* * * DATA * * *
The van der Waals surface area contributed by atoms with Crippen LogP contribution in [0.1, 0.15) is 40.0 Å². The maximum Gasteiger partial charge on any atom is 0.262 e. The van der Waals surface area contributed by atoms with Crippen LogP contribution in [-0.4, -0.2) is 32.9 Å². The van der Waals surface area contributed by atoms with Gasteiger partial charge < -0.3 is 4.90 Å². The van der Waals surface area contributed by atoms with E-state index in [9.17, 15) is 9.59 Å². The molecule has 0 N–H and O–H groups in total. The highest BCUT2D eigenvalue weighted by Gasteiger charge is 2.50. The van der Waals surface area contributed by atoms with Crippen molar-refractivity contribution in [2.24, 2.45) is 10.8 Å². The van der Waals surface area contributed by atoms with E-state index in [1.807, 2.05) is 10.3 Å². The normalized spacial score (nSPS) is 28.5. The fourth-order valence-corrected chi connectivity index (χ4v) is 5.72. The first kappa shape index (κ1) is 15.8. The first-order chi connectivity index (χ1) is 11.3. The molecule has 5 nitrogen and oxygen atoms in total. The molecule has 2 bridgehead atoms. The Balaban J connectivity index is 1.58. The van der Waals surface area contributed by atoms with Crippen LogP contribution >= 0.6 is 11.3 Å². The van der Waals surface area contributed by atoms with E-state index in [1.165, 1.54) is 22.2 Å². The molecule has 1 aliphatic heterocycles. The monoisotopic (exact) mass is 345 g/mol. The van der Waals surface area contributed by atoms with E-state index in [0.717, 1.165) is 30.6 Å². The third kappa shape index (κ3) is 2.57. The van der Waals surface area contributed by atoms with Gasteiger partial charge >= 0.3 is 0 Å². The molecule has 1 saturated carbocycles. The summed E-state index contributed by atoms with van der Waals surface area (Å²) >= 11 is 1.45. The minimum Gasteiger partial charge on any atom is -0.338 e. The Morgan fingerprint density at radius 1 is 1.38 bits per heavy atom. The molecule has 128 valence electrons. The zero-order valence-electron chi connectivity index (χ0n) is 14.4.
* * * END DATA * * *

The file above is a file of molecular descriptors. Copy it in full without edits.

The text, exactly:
The van der Waals surface area contributed by atoms with Crippen LogP contribution in [0.1, 0.15) is 40.0 Å². The maximum Gasteiger partial charge on any atom is 0.262 e. The van der Waals surface area contributed by atoms with Crippen LogP contribution in [-0.4, -0.2) is 32.9 Å². The van der Waals surface area contributed by atoms with Gasteiger partial charge < -0.3 is 4.90 Å². The van der Waals surface area contributed by atoms with E-state index in [9.17, 15) is 9.59 Å². The molecule has 0 N–H and O–H groups in total. The highest BCUT2D eigenvalue weighted by Gasteiger charge is 2.50. The van der Waals surface area contributed by atoms with Crippen molar-refractivity contribution in [2.24, 2.45) is 10.8 Å². The van der Waals surface area contributed by atoms with E-state index in [1.807, 2.05) is 10.3 Å². The normalized spacial score (nSPS) is 28.5. The fourth-order valence-corrected chi connectivity index (χ4v) is 5.72. The first kappa shape index (κ1) is 15.8. The first-order chi connectivity index (χ1) is 11.3. The molecule has 5 nitrogen and oxygen atoms in total. The molecule has 2 bridgehead atoms. The Balaban J connectivity index is 1.58. The van der Waals surface area contributed by atoms with Crippen LogP contribution >= 0.6 is 11.3 Å². The van der Waals surface area contributed by atoms with E-state index in [1.165, 1.54) is 22.2 Å². The molecule has 1 aliphatic heterocycles. The monoisotopic (exact) mass is 345 g/mol. The van der Waals surface area contributed by atoms with E-state index in [0.717, 1.165) is 30.6 Å². The third kappa shape index (κ3) is 2.57. The van der Waals surface area contributed by atoms with Gasteiger partial charge >= 0.3 is 0 Å². The molecule has 1 saturated carbocycles. The summed E-state index contributed by atoms with van der Waals surface area (Å²) >= 11 is 1.45. The minimum Gasteiger partial charge on any atom is -0.338 e. The Morgan fingerprint density at radius 1 is 1.38 bits per heavy atom. The molecule has 128 valence electrons. The zero-order valence-electron chi connectivity index (χ0n) is 14.4.